Alan, Of Lynn

, in Latin Alanus de Lynna, a famous divine of the fifteenth century, was born at Lynn, in the county of Norfolk, and educated in the university of Cambridge; where he applied himself diligently to the study of philosophy and divinity, and, having taken the degree of doctor, became an eminent preacher. Bale, who gives Alan an advantageous character, yet blames him for using allegorical and moral expositions of scripture; while Pits commends the method he took to explain the holy scriptures, which was by comparing them with themselves, and having recourse to the ancient fathers of the church. But he is more generally celebrated for the useful pains he took in making indexes to most of the books he read. Of these Bale saw a prodigious quantity in the library of the Carmelites at Norwich. Alan flourished about the year 1420, and wrote several pieces, particularly “De vario Scripturæ sensu;” “Moralia Bibliorum;” “Sermones notabiles;” “Elucidarium Scripturæ;” “Prelectiones Theologiæ;” “Elucidationes Aristotelis.” At length he became a Carmelite, in the town of his nativity, and was buried in the convent of his order. 1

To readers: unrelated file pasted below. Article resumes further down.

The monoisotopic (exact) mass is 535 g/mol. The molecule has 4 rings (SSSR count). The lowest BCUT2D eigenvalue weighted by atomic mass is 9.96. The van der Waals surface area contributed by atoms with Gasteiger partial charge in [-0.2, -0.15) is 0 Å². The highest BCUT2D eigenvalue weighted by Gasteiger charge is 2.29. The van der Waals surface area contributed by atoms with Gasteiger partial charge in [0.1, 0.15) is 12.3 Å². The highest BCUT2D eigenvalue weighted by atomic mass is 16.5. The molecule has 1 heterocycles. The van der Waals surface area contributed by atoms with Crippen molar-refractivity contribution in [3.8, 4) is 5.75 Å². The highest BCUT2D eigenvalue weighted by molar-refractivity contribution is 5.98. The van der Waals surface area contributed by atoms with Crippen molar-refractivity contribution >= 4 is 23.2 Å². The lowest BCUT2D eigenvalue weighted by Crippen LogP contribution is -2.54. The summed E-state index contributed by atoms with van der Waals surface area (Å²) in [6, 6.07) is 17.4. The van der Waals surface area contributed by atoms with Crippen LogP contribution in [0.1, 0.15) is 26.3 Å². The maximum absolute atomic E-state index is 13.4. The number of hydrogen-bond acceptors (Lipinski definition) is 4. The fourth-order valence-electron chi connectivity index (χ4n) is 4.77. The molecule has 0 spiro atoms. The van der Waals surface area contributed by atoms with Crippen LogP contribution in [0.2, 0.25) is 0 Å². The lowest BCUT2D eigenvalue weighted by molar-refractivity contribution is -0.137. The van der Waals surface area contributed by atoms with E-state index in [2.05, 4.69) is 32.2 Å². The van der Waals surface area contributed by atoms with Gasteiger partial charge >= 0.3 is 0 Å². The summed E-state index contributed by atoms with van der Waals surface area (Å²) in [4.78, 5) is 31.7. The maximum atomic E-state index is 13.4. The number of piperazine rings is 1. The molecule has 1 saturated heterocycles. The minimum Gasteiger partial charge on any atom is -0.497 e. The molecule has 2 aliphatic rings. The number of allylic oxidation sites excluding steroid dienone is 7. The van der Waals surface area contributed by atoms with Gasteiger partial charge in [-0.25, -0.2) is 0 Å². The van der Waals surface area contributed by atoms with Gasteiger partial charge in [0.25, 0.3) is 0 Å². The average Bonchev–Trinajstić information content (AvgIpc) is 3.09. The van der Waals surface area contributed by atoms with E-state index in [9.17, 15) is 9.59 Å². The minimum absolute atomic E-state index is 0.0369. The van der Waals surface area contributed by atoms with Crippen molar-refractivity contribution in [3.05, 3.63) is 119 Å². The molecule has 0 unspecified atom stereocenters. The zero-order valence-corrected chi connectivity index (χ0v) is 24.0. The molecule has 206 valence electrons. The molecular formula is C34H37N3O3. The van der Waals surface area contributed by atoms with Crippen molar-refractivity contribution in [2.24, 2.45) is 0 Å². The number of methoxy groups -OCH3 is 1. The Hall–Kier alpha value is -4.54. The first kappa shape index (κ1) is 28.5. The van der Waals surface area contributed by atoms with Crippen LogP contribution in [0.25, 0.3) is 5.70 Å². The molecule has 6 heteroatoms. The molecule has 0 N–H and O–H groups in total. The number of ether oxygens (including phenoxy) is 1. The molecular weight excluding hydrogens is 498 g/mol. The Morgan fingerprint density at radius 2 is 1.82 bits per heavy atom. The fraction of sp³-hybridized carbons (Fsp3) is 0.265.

Biog. Brit. Tanner. Fuller’s Worthies. Bale and Pits.